“I’m not taking you anywhere. Tomorrow you’re leaving.”
Writer/director David Oelhoffen has a special film on his hands because its powerful tale begs audience members to learn more about the subject. I’m not talking about the fictional character of Daru (Viggo Mortensen) secluding himself in the mountains to teach young Arab children how to read while civil war wages on or his unwitting ward of the state Mohamed (Reda Kateb) awaiting trial in Tinguit for murdering his cousin. I’m talking about the backdrop—where those mountains are and the “why” of the ongoing rebellion amidst them that spans two ethnicities, two languages, multiple races, and one common goal of freedom. Because what do you really know about Algeria in 1954 or any year? I’ll admit to little or nothing at all.
My lack of knowledge doesn’t hinder the experience, though. In fact, it may enhance it. I say this because I was able to get dropped into Oelhoffen’s story and let it unfold without preconceptions or historical bearing. To me Daru was a complete mystery—a Frenchman refusing to choose sides as both French and Arab attempted to force him and a man living in his schoolhouse alone who proves quite literally Loin des hommes [Far From Men] as the title reads. He doesn’t want war, doesn’t want to win the country or remove an entire people born in it just like he was. Daru’s fight is to educate the next generation of children away from the hate, entitlement, and bitter rivalry. If he can teach them to have a place in both worlds, perhaps peace can be real.
It’s a wonderful thought and he is stubborn enough to believe it possible if not simply content to go about his life away from the carnage in hopes he can forget it still occurs without him. One friend arrives to warn that rebels are running rampant and teachers have died. Another enters with a prisoner. Daru says no thank you to both—he’s going to stay put with his rifle and everyone else can pass him by and go about their war. Only when that second friend leaves his captive does Daru find himself helpless from getting involved. However, despite his willingness to turn away and let Mohamed escape, the young killer refuses. In comes an explanation of ethnic customs to show how complicated things truly are.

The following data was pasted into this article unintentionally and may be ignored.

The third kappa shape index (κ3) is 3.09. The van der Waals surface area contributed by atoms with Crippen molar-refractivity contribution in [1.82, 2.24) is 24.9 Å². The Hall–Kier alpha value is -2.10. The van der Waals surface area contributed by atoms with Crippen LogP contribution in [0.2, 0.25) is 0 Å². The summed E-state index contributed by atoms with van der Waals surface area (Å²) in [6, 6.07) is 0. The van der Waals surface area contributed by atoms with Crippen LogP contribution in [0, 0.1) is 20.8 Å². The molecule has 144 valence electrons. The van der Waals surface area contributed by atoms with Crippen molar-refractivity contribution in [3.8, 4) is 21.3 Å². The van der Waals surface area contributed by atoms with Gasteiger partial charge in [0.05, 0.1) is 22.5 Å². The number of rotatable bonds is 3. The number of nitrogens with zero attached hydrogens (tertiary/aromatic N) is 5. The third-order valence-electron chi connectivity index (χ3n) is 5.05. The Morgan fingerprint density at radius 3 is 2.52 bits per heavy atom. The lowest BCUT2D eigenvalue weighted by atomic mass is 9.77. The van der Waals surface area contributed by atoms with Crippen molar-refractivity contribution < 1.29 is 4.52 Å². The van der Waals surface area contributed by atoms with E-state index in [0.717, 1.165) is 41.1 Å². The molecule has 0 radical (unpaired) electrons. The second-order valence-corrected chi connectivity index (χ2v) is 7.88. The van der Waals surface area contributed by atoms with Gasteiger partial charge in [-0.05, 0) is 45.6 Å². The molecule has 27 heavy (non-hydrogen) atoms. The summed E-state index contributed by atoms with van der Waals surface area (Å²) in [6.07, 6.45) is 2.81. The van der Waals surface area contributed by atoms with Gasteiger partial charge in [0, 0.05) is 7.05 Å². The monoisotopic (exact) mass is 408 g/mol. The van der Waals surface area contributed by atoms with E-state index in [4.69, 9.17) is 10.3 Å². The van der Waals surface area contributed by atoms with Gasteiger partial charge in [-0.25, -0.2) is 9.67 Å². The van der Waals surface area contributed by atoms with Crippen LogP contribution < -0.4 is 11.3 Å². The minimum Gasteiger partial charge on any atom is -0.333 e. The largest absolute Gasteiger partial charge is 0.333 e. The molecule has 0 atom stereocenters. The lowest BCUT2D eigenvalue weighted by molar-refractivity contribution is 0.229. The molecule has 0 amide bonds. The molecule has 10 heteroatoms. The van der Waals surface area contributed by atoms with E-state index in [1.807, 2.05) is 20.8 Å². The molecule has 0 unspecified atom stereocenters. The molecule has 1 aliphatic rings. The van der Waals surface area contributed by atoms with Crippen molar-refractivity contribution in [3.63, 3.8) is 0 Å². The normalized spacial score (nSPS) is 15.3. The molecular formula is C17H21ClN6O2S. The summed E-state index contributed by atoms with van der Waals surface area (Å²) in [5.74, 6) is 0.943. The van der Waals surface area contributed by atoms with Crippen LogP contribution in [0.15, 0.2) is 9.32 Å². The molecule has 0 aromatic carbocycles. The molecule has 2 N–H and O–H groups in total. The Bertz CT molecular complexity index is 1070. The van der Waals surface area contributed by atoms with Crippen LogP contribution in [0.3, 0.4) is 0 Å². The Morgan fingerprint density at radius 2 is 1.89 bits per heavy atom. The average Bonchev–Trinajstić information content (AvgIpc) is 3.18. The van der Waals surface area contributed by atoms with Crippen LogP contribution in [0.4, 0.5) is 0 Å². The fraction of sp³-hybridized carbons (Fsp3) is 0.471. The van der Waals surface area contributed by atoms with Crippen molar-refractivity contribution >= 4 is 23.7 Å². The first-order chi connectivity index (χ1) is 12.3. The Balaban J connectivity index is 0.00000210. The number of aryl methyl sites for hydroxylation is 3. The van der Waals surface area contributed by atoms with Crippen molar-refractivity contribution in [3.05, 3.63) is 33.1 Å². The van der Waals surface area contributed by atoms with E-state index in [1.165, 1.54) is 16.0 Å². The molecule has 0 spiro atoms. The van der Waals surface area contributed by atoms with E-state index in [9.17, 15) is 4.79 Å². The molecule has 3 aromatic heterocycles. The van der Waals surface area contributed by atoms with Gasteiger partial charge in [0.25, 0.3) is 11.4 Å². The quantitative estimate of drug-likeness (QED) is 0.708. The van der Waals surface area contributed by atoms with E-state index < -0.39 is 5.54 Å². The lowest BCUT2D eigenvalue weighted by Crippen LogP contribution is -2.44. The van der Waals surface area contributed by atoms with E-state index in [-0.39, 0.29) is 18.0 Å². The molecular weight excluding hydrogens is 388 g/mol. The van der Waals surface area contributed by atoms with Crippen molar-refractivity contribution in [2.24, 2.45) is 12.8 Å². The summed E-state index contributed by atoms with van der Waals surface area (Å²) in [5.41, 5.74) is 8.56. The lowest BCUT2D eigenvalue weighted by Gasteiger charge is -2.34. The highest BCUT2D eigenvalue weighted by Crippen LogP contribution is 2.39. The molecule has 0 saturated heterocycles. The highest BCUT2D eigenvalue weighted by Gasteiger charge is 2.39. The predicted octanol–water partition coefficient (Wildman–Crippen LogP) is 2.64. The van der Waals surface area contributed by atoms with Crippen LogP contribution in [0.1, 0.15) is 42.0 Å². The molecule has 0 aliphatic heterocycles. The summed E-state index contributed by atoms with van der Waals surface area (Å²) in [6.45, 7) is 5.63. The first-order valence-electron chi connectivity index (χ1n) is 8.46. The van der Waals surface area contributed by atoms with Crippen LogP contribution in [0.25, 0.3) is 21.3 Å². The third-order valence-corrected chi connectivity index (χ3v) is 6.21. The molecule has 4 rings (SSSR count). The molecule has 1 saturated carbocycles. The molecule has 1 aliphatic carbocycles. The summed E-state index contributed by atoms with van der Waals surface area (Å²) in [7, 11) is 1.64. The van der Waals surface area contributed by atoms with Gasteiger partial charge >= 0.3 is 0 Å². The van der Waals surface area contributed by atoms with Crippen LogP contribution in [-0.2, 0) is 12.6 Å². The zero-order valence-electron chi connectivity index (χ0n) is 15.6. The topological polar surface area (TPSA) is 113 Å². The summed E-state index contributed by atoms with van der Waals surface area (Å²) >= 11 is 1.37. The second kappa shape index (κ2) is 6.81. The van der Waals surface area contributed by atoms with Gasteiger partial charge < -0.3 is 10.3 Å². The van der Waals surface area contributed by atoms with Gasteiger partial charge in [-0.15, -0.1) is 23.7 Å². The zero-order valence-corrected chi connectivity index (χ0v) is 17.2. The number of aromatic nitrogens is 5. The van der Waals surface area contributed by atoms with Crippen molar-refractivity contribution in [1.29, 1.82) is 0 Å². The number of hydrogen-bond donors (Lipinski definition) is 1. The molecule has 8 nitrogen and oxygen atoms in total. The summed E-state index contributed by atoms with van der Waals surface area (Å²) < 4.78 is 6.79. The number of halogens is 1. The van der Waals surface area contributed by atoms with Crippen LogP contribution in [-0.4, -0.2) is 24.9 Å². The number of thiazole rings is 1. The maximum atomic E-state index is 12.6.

We are exposed to a lot along their journey from schoolhouse to Tinguit. They cross paths with Mohamed’s cousins out to avenge their slain brother, a band of Frenchmen looking for anonymous payback for slaughtered livestock, a band of Arab rebels, and a corp of French soldiers—the latter two engaged in a firefight questioning morality and humanity. We also learn more about our leads. Little things like Mohamed never experiencing a woman’s touch and larger things like Daru’s lack of place in the grand scheme of things. The latter truly is displaced and trapped within his home geographically if not philosophically. He has as much claim to Algeria as the next despite being unable to completely align with either. Or, more accurately, too easily matched by both once it suits them.
A gorgeous film chock full of barren landscapes often peered upon from great distances, Far From Men is as much a somber—and hopeful—elegy to a time of conflict one could draw parallels to many wars including the one currently raging on between Israel and Palestine as it is a contemplative piece on mankind’s ability to retain integrity and empathy in a world easily susceptible to greed, power, and control. Both Mortensen and Kateb are emotive in a stoicism that’s only broken during moments of great tumult. They help each other remember what it is they are fighting for outside of the war surrounding them—how the country has worked itself into a frenzy despite fighting hand in hand mere years earlier.
There’s also a well-placed humor that can catch you off-guard before proving perfectly suited for the gaps in between high drama. Two men as different as can be in appearance and yet the same in their hearts, Daru and Mohamed need a little luck to survive until a potently climactic crossroads forces into their hands the choice of life over the unknown. A weighty decision like that coupled by a few harrowing moments needing Daru’s past to assist in keeping them alive—at least for the moment—deserves a few lighter passages to continue showing both as men above soldiers. There’s still room for them to simply be Algerian in small pockets of calm rather than French or Arab at the end of a gun.
courtesy of TIFF